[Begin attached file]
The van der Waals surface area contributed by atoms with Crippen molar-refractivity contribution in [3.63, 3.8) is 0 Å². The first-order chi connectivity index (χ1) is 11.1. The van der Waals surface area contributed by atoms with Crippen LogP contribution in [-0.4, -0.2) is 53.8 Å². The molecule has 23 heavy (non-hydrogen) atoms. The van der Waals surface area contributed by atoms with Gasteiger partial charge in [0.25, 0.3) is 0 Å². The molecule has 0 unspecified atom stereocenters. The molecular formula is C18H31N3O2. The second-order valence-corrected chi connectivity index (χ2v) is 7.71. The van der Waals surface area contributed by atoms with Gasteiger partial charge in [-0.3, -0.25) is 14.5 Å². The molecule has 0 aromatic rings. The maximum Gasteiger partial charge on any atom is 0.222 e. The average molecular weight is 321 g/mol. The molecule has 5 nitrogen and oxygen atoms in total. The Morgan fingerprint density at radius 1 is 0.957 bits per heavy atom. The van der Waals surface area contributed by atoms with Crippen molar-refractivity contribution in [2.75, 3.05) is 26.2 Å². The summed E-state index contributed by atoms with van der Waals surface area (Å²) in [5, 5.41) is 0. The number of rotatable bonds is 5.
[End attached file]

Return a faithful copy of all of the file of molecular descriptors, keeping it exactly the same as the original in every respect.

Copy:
The van der Waals surface area contributed by atoms with Crippen molar-refractivity contribution in [3.63, 3.8) is 0 Å². The first-order chi connectivity index (χ1) is 11.1. The van der Waals surface area contributed by atoms with Crippen LogP contribution in [-0.4, -0.2) is 53.8 Å². The molecule has 23 heavy (non-hydrogen) atoms. The van der Waals surface area contributed by atoms with Gasteiger partial charge in [0.25, 0.3) is 0 Å². The molecule has 0 unspecified atom stereocenters. The molecular formula is C18H31N3O2. The second-order valence-corrected chi connectivity index (χ2v) is 7.71. The van der Waals surface area contributed by atoms with Gasteiger partial charge in [-0.3, -0.25) is 14.5 Å². The molecule has 0 aromatic rings. The maximum Gasteiger partial charge on any atom is 0.222 e. The average molecular weight is 321 g/mol. The molecule has 5 nitrogen and oxygen atoms in total. The Morgan fingerprint density at radius 1 is 0.957 bits per heavy atom. The van der Waals surface area contributed by atoms with Crippen molar-refractivity contribution in [2.75, 3.05) is 26.2 Å². The summed E-state index contributed by atoms with van der Waals surface area (Å²) in [5, 5.41) is 0. The number of rotatable bonds is 5.